She always said he had a problem with women. Didn’t like the power they had over men. Boys doing backflips to impress them on school lots, church grounds, board rooms, car dealerships. Always looking for attention. Always out to prove themselves.
That’s how he was. Born with southern charm and good looks. Never realized the power he had. Would sit there on the barstool for hours making a fool of himself. Talking it up to the ladies like he was Burt Reynolds or Stagger Lee. Trying all kinds of magic to conjure up in a cloud and blow it their way. They’d laugh at him as he swooned over them and bought drink after drink after drink. His missions often failed.
The old man at the end of the bar would watch this fiasco go down every night. He’d sit with his beer and shot and watch the young clowns of the circus apply their tricks. He’d watch them spend all their money on a Saturday night on honey, pure honey. And get what? Maybe a toss of the hair, a kiss on the cheek, some false phone number. He’d watch and laugh. Ashamed of his gender. Wondering what happened to real men. The quiet types.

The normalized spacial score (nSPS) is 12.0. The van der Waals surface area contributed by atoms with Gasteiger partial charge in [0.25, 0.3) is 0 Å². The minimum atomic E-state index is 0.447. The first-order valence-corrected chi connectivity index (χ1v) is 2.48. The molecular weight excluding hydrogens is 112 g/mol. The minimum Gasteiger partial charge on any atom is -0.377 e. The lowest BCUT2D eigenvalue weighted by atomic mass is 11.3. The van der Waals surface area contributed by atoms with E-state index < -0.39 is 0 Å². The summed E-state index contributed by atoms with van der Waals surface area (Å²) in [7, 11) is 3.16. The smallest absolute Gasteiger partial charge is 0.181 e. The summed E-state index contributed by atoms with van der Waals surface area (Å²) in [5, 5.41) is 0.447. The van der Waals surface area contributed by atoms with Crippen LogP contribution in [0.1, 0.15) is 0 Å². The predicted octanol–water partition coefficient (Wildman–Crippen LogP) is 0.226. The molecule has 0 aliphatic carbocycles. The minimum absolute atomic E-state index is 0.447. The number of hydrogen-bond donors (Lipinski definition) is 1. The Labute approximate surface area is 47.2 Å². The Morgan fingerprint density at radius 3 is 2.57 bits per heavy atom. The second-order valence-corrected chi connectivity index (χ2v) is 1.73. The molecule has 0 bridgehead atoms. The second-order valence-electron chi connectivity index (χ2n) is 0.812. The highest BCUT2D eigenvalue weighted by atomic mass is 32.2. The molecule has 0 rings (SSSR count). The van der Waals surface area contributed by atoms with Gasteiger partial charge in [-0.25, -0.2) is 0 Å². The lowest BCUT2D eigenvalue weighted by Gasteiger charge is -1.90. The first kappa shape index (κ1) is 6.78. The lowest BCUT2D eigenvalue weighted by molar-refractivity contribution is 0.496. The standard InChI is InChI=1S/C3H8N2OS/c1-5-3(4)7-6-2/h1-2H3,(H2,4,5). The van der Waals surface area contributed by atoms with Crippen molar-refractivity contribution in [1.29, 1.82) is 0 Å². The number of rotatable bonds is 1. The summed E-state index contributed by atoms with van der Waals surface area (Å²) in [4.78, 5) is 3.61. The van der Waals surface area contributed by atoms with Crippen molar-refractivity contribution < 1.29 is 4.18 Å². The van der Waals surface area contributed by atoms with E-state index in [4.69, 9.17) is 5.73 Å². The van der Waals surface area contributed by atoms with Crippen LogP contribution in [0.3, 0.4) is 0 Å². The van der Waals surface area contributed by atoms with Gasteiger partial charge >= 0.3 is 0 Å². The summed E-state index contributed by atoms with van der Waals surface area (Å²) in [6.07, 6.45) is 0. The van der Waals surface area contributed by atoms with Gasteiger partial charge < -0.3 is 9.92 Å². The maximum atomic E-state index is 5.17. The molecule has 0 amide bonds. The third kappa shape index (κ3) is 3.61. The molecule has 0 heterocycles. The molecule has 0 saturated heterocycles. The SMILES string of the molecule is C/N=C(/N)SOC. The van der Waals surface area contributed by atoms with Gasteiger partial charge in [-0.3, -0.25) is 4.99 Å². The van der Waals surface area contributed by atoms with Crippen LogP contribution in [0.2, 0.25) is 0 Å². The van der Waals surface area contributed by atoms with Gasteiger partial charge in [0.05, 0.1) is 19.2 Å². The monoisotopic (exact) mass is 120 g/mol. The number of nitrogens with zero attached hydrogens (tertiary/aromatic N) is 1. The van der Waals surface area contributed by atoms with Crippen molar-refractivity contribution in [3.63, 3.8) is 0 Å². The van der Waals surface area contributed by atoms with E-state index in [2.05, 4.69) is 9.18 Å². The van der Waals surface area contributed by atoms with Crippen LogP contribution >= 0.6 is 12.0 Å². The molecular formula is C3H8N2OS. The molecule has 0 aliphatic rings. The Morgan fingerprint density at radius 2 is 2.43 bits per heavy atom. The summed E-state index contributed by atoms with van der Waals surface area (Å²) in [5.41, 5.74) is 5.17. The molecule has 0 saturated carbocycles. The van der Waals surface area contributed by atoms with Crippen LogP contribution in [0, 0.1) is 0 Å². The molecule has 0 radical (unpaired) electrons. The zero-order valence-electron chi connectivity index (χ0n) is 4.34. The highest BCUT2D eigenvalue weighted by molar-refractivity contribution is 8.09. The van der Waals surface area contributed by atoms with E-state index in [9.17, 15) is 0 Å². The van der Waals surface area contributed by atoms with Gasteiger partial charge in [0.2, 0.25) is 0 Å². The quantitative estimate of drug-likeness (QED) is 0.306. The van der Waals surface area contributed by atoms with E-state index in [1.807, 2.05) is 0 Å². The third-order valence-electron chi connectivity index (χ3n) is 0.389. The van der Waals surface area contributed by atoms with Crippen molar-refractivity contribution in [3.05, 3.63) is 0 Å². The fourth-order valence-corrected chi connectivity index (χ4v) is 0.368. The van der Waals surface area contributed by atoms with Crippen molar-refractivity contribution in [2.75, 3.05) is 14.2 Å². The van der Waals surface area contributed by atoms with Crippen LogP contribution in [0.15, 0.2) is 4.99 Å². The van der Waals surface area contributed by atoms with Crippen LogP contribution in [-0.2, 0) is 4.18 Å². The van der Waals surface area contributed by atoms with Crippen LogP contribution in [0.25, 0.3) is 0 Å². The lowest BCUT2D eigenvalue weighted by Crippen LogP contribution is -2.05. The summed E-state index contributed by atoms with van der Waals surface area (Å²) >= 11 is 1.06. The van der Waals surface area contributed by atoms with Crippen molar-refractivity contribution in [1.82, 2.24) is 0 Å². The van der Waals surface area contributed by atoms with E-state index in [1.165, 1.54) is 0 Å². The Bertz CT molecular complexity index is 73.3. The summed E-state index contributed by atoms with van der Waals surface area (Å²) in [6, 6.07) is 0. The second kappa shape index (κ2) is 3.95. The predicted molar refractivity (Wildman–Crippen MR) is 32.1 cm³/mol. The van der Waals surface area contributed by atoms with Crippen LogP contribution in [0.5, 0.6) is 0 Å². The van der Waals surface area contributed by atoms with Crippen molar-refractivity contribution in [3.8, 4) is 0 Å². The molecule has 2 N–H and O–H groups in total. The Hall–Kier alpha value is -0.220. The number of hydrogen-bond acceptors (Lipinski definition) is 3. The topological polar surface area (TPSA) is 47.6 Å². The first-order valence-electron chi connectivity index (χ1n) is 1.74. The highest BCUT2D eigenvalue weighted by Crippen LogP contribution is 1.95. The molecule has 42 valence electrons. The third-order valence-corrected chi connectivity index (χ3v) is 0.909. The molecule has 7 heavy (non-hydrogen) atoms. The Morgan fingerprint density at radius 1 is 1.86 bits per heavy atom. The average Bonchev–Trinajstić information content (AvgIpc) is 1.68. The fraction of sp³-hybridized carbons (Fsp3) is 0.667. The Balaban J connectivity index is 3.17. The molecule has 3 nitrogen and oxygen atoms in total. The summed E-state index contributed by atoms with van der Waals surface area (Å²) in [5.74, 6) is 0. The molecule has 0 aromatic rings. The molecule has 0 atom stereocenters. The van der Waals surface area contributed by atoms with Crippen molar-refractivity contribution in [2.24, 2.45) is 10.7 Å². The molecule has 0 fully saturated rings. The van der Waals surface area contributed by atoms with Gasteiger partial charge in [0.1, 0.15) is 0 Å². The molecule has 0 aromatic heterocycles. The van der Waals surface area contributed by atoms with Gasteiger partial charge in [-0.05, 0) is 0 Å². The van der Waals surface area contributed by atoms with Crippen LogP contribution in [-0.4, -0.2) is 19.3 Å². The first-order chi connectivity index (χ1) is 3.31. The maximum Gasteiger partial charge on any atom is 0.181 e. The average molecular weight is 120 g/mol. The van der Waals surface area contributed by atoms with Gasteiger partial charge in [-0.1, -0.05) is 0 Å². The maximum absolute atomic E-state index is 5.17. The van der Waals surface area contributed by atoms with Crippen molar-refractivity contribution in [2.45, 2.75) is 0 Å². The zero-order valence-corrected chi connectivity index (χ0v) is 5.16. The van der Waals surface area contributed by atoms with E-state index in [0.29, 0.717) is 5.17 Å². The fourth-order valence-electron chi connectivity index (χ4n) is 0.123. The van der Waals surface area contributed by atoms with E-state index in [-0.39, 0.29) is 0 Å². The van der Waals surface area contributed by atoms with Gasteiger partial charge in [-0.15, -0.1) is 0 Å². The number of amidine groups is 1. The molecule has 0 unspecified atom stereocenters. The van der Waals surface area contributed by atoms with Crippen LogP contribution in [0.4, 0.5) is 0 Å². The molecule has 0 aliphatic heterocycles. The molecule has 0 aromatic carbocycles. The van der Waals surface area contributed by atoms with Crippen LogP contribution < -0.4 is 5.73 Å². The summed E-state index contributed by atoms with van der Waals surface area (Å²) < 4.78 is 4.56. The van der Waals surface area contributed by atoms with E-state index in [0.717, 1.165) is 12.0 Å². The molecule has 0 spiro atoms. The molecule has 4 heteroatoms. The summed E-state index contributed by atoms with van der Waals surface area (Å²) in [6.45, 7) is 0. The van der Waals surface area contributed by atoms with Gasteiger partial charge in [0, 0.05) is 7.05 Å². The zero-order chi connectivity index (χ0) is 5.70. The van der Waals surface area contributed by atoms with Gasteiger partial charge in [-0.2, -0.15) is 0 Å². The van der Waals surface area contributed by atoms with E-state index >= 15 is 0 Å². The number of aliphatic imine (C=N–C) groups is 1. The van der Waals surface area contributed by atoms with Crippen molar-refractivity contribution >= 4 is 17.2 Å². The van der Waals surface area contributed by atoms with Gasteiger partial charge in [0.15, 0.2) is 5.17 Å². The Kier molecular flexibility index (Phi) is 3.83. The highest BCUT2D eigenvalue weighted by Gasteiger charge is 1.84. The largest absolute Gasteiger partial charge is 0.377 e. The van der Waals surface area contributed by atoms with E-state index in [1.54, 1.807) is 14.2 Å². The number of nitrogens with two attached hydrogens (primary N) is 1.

There’s really nothing to it, the old man thought. Just sit and keep your mouth shut and they’ll come to you. That was his practice as a young man. His game.
And now he finds better company with Proust, Bukowski, Beckett and Shepard. All night he would spend reading Mamet, Mailer, Miller. The power of women no longer existed in his life. Those spells they cast had no effect on him. He was finally at peace.
Lonely? Men get lonely. But, what is the price? In one’s life there is struggle. And as we get older, the struggle is less. He thanked God for this each night that he left the bar. A twin bed, a single chair, one plate. Be careful what you wish for.
She always said he had a problem with women. She always said that.